One obstacle in the way for Aikens was that he was only certified to teach first through sixth grade at the time. But New York state offered provisions in career and technical education for candidates with experienced backgrounds. After gathering letters of recommendation from various places and businesses showing Aikens “competent,” he had to take a course to earn his certification, which he passed in 2014.
Lictus, who was there when Aikens took over the program, highlighted what makes Aikens a unique and treasured addition to Clymer and the agriculture program.
“He’s a family man who is local, born and raised in Clymer,” Lictus said. “He’s been a part of the community and is the fabric of Clymer. He’s got that hard work ethic you want in someone and he brings that to the table and kids can see every day that hard work and honesty is the key to success.
“He lives that in his life.”
IMPORTANCE ON AGRICULTURE
Lictus emphasized how important and rare it is to have someone with the experience that Aikens has to become the head of a program with 50-plus years of experience. And in Clymer, Lictus said it is even more important.
“In Clymer, it is a town that its history has been a dairy farming community and most of the businesses there rely on that in some way shape or form whether they’re selling supplies or services to farms or they’re farmers themselves which enables them to support the other businesses like the stores, the restaurants and the gas stations,” he said.
As for Aikens, the practicality of the program, the prominence of farming in Clymer and the impact of farming throughout the nation is why he believes its important to have an agriculture program. While he admitted there has been a decrease in the number of farmers, he maintained the reach of farming, in general, still impacts everyone.
He said that he has noticed a recent resurgence in the demand for agriculture programs and teachers. Aikens noted that a criticism of the Common Core Standards in New York state was that it lacked practical application and the increase in career and technical education, such as an agriculture program, is the answer to that void.
Aikens noted that within the program students can learn about a range of different topics such as farming and food sciences to gardening and maintaining a lawn mower.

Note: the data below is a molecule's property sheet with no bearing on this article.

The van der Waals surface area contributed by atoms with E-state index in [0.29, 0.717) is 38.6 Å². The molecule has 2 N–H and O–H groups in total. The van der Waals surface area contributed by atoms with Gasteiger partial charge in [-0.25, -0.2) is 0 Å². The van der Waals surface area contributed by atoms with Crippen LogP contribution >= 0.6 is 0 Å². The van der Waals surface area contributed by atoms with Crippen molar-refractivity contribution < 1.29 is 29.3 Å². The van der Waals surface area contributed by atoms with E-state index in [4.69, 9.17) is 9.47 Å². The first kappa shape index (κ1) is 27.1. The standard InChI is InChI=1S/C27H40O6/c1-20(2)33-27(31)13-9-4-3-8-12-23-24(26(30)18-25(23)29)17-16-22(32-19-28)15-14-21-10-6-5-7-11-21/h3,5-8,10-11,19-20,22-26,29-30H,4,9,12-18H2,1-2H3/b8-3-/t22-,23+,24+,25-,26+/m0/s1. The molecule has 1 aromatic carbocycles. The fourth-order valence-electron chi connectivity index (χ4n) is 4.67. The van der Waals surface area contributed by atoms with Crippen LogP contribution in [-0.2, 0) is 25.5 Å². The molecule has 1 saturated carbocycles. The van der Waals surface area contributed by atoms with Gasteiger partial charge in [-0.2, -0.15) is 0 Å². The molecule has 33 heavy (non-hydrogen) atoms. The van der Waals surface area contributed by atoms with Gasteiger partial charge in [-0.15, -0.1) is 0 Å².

Garden plants maintained during projects are actually sold in the Spring to help support the program. In the tech-shop, various different machines are made available to students such as welding areas and a cam saw.
Attached to the shop is a green house where students can plant and watch the growth of different plants including various flowers, tomato plants and pepper plants. Also in the greenhouse is a fish farm that tilapia currently inhabit.
As the FFA advisor, he is also involved in the program outside of instructional time during school hours with various projects and competitions.
The large encompassing broadness of the program mixed with the more refined subjects are what makes the course special, according to Aikens.
“It gives them a lot of life experience that they might not get at home or in other settings or other courses,” he said.
He said he enjoys seeing students use the practical application of what they learn in other classes in agriculture. One example of that is posology, which is the study of dosages where students apply mathematics.
While Aikens didn’t intend to be a teacher 20 years ago, he said he is enjoying it now and hopes the agriculture program continues well after he retires.
Aikens, his father, his wife and his three children were all raised and later graduated in Clymer. He said the reason he sticks around is because of the small town atmosphere and the history he shares with the community.
In Aiken’s leadership class, he tells his students one quote he remembered his commencement speaker tell his graduating class back in 1976.
“Keep your bags packed because you never know where life will lead you,” he repeats to his students.
All these years later after selling his farm and thirteen years into his new life, he does not regret his decision.
The Post-Journal will continue to publish profile stories about teachers highlighting education in Chautauqua County. Suggestions from school administrators or parents can be sent to email@example.com